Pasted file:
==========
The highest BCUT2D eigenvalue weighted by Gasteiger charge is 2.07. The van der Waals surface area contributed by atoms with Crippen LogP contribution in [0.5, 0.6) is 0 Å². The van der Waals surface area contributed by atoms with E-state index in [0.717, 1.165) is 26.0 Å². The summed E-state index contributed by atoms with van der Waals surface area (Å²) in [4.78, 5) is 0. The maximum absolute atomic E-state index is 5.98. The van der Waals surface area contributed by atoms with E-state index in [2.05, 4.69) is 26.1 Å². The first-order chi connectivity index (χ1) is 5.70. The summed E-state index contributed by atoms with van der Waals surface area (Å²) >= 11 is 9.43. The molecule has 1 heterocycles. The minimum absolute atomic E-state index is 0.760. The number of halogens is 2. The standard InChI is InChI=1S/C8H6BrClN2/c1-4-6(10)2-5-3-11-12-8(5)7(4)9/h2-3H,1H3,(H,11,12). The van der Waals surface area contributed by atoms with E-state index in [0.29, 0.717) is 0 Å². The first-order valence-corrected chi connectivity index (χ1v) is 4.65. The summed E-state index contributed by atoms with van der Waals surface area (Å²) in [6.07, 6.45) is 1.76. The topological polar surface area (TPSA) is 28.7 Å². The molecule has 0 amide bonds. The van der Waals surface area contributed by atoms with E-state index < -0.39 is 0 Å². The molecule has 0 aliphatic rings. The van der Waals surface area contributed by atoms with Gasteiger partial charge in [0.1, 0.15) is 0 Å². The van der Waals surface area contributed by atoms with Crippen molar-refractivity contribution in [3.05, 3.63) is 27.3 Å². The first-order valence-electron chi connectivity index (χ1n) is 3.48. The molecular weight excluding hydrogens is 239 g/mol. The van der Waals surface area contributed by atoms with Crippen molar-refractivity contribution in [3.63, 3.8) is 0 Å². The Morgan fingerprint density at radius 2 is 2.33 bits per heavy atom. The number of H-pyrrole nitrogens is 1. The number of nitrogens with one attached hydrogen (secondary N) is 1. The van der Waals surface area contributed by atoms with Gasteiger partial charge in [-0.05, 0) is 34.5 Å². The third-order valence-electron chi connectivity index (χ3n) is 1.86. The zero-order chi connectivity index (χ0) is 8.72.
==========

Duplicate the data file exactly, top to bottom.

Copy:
The highest BCUT2D eigenvalue weighted by Gasteiger charge is 2.07. The van der Waals surface area contributed by atoms with Crippen LogP contribution in [0.5, 0.6) is 0 Å². The van der Waals surface area contributed by atoms with E-state index in [0.717, 1.165) is 26.0 Å². The summed E-state index contributed by atoms with van der Waals surface area (Å²) in [4.78, 5) is 0. The maximum absolute atomic E-state index is 5.98. The van der Waals surface area contributed by atoms with E-state index in [2.05, 4.69) is 26.1 Å². The first-order chi connectivity index (χ1) is 5.70. The summed E-state index contributed by atoms with van der Waals surface area (Å²) >= 11 is 9.43. The molecule has 1 heterocycles. The minimum absolute atomic E-state index is 0.760. The number of halogens is 2. The standard InChI is InChI=1S/C8H6BrClN2/c1-4-6(10)2-5-3-11-12-8(5)7(4)9/h2-3H,1H3,(H,11,12). The van der Waals surface area contributed by atoms with E-state index in [0.29, 0.717) is 0 Å². The first-order valence-corrected chi connectivity index (χ1v) is 4.65. The summed E-state index contributed by atoms with van der Waals surface area (Å²) in [6.07, 6.45) is 1.76. The topological polar surface area (TPSA) is 28.7 Å². The molecule has 0 amide bonds. The van der Waals surface area contributed by atoms with E-state index < -0.39 is 0 Å². The molecule has 0 aliphatic rings. The van der Waals surface area contributed by atoms with Gasteiger partial charge in [0.1, 0.15) is 0 Å². The van der Waals surface area contributed by atoms with Crippen molar-refractivity contribution in [3.05, 3.63) is 27.3 Å². The first-order valence-electron chi connectivity index (χ1n) is 3.48. The molecular weight excluding hydrogens is 239 g/mol. The van der Waals surface area contributed by atoms with Crippen molar-refractivity contribution in [3.63, 3.8) is 0 Å². The Morgan fingerprint density at radius 2 is 2.33 bits per heavy atom. The number of H-pyrrole nitrogens is 1. The number of nitrogens with one attached hydrogen (secondary N) is 1. The van der Waals surface area contributed by atoms with Gasteiger partial charge in [-0.05, 0) is 34.5 Å². The third-order valence-electron chi connectivity index (χ3n) is 1.86. The zero-order chi connectivity index (χ0) is 8.72.